The process is engaging and fun, but we often find ourselves on that path of negativity. For instance, a recent class discussion included the damaging effects of television and advertising on people living in poverty, especially in the developing world. Most of the students had never considered advertising as something that could have negative consequences. Through reading and discussion, our critique of the topic demonstrated why such a task is important. However, towards the end of class, I found us at a point at which we were faced with a societal problem with no easy answers about how to address it. It's sort of like students are thinking: "Wow! I had never thought about it like that before, but what could I ever do about it?"

If I leave my students thinking this way after our classes, then I am failing in my job. And this, I think, is my greatest challenge. I need to find ways to make my students feel empowered and to think about potential for change, and not about the negativity of the way things are. Uncovering the way things are can be quite depressing, especially when the exercise is done twice a week for four months. It remains with me to make sure that students leave class with something positive, some semblance of hope. And first I, myself, have to hold that positivity and that hope.

Coming back to the US after so long in a different culture, I have found it a big challenge to find positives about where we are and the possibilities that exist. But I have to tell myself that change is happening. I look to movements like Occupy and Idle No More for inspiration, and the knowledge that people are out there working for change. I've realized that my students are really the first generation to grow up with the ability to uncover global connections at their fingertips every waking hour. Never before has it been so easy to know what goes into the creation of our products, our consumptions, our lives. Never before has it been so easy to know that other people exist in this world, and are impacted by our decisions in this center of the consumer universe. Never before has it been so easy to know other people exist. People who we may never meet in person, or see with our own eyes, but people who we know are trying to live on this planet just like us. The question then becomes, what are my students going to do with this knowledge? They have the choice to use this knowledge for change. My challenge, then, becomes enabling them to see their own challenges.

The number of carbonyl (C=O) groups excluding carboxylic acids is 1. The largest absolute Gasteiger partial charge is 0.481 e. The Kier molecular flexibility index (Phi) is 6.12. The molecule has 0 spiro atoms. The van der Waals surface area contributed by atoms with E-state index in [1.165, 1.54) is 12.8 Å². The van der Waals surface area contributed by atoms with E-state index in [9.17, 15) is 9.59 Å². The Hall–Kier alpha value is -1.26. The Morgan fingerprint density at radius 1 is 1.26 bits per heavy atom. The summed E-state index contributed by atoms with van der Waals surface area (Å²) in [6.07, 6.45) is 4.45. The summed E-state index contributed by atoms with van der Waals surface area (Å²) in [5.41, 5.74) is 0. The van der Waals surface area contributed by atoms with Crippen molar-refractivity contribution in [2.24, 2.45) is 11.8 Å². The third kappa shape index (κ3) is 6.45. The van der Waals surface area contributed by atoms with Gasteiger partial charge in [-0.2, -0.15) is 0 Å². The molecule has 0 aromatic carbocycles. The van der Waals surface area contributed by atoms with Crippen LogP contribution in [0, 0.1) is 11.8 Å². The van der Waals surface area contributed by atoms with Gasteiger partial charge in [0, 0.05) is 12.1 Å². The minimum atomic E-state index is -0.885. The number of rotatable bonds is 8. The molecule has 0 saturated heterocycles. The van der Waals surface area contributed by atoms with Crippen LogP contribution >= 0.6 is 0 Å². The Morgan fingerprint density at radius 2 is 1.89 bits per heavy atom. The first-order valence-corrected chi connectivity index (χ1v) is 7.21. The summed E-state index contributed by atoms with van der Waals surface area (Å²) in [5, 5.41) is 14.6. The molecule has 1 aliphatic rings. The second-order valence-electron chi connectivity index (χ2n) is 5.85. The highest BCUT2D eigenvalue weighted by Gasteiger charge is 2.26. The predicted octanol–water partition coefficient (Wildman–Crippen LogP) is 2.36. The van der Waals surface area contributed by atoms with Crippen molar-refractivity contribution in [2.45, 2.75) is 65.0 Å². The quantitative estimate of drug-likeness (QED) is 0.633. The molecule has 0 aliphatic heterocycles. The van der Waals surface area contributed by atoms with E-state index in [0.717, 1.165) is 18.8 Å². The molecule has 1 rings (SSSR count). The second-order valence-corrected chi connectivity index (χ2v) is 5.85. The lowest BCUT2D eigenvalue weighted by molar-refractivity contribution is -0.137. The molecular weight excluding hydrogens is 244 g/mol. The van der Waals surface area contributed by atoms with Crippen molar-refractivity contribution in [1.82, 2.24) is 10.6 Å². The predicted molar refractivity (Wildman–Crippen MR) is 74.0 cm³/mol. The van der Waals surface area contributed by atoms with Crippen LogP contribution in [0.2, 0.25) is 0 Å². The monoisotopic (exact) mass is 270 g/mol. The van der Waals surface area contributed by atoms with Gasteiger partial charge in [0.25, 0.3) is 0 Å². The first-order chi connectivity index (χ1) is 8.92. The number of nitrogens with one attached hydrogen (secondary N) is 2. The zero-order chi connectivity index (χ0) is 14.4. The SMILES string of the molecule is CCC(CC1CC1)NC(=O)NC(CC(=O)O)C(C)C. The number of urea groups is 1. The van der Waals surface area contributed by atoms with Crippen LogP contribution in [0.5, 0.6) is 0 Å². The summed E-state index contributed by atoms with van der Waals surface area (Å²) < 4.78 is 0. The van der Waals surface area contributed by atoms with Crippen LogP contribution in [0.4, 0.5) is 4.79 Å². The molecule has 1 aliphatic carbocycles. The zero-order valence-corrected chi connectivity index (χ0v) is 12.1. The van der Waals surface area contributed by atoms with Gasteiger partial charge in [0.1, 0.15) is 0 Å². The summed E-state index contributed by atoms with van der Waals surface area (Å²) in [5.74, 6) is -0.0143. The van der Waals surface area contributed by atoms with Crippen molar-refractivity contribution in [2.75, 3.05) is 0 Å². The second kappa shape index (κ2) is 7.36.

If you would like to read a bit more about the influence of television and advertising on those living in poverty, check out the classic "Advertising and Global Culture" by Noreen Janus in the Recycled Minds Free Library.

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1 comment:

  1. I agree that we need to inspire our students as well as provide them with the means to critically examine their lifestyle and the world around them. One way to get this dual message out is to have students volunteer in their community as a part of the class. It's a big undertaking, but students generally value the experience.